Today, as part of our “Kazan Redux” series, we’re going to re-review director Elia Kazan’s seventh film, “A Streetcar Named Desire.” As I re-watched “Streetcar” for this post, I thought about how viewers have been ambivalently fascinated and repulsed by this story for seventy years.
The review below was first posted on February 11, 2017 and has been slightly revised.
[Mitch confronts Blanche after he learns of her scandalous past.]
Mitch: I thought you were straight.
Blanche: Straight? What’s straight? A line can be straight or a street. But the heart of a human being?
A Streetcar Named Desire
Directed by Elia Kazan and featuring Vivien Leigh, Marlon Brando, Karl Malden, and Kim Hunter
Warner Brothers, 1951, 122 minutes
By the late 1940s, Elia Kazan was widely acknowledged as one of the nation’s premier directors, both on Broadway and in Hollywood. Kazan had successfully staged Tennessee Williams’ play, “A Streetcar Named Desire,” which had a Broadway run of two years and had been awarded the Pulitzer Prize for Drama in 1948. When plans were being made to adapt the play to film, Williams pressed upon a reluctant Kazan to direct.
Completely out of other options, a frazzled Blanche Dubois (Vivien Leigh) arrives in New Orleans to stay with her sister, Stella (Kim Hunter) and brother-in-law, Stanley Kowalski (Marlon Brando), in their ramshackle apartment in the seedy French Quarter. The aristocratic and genteel Blanche is both repulsed by and attracted to the animalistic Stanley. A relationship soon blossoms between Blanche and Mitch (Karl Malden), one of Stanley’s few well-mannered friends. Increasingly annoyed by her condescending airs, Stanley learns of Blanche’s disreputable past and ends her relationship with his friend. Without any hope, Blanche is driven to madness and taken away to an asylum.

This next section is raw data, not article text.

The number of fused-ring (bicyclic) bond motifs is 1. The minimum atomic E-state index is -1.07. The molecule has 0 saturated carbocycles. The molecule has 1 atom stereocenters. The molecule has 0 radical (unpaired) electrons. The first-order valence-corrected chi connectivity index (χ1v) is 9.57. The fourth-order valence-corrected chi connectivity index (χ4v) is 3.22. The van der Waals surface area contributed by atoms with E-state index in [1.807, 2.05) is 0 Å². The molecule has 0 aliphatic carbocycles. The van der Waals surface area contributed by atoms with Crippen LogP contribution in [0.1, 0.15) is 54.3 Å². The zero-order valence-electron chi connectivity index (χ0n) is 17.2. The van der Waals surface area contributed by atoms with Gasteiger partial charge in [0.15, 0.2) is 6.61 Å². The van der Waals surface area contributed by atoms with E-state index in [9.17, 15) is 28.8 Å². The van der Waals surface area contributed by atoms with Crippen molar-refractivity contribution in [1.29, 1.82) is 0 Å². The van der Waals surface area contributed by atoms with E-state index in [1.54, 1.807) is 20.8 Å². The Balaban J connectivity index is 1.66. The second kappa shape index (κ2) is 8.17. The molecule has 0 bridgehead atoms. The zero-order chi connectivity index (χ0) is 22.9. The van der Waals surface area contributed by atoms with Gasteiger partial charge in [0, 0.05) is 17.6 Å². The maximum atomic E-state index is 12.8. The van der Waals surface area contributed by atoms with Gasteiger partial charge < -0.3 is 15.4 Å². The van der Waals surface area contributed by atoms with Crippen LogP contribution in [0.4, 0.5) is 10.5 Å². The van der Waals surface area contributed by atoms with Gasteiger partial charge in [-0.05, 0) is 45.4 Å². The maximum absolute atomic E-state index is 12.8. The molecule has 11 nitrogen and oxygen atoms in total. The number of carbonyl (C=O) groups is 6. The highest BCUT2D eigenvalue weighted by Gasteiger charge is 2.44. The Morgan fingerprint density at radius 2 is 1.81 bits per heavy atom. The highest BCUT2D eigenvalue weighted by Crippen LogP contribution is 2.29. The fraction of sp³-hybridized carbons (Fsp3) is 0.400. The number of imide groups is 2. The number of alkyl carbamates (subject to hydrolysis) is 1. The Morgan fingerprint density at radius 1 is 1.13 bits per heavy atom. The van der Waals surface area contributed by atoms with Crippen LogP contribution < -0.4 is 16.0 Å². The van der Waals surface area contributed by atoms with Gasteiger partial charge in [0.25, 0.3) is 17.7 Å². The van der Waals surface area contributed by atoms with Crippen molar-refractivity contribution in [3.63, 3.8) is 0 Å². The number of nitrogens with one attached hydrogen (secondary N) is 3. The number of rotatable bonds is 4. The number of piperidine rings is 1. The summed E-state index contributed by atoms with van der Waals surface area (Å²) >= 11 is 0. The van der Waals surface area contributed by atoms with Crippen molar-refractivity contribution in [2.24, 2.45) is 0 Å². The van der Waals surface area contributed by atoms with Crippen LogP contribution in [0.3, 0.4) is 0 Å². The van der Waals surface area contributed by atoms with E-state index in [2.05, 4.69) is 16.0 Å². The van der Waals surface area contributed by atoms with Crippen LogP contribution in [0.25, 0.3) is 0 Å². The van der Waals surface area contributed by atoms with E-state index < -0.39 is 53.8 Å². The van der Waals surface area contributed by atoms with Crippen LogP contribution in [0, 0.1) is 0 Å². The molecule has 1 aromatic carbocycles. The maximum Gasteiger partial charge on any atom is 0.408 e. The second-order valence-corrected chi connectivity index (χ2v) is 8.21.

Movie theater audiences were stunned by “Streetcar.” Williams’ dark portrayal of humanity was definitely not typical Hollywood fare. And what about Brando’s performance? Audiences had never seen anything so brutally raw and realistic on the screen prior to this. “Streetcar” was nominated for twelve Oscars and three of the leads (Leigh, Malden, and Hunter) would win. Brando’s method-acting performance was just too shocking in 1951 to garner official recognition. But with “Streetcar,” Brando and Kazan had revolutionized acting and the American film industry. Kazan shot the film in much the same way the play was staged, with most of the action taking place in the Kowalskis’ decrepit two-room flat, but he added some on-location scenes shot at a bowling alley, a factory, and the New Orleans train station. Harold Stradling’s cinematography is excellent as is Alex North’s jazzy score. The American Film Institute twice selected “Streetcar” as one of the fifty-best American movies ever made (#45 in 1998, #47 in 2007).
Additional thoughts from a believer’s perspective
Many books and articles have been written about the meaning of Williams’ lyrical “Streetcar.” The characters aren’t meant to be actual people, rather they’re symbolic of humanity. Here we see the perennial conflict between “civilization” with its art, education, ceremonial religion, and social courtesies versus the baser instincts of dog-eat-dog survival. Yet, the refined Blanche is not all she pretends to be and Stanley is more than happy to confront her hypocrisy.
“Streetcar” was considered to be somewhat scandalous back in 1951, although it wouldn’t cause even a ripple on today’s prime-time television. As a believer in Jesus Christ, I’m a big fan of this film. Why? Because it shows people as they really are; sinners and hypocrites. Underneath the pretense. Without the sugar coating. Williams and Kazan don’t give you the Gospel in this movie, but they rub your nose in man’s “inhumanity” and sinfulness. I’ve read that the stunned audience stood and applauded the Broadway play premier for thirty minutes after the final curtain went down. But why were they applauding? Williams was holding up a mirror and showing them exactly who and what they were without Jesus Christ.
Blanche was desperately searching for a “safe harbor.” Without Jesus Christ, where do we go? Who will take us in? To whom can we turn?
Thank you, Jesus.
Next up: Kazan’s eighth film, “Viva Zapata!”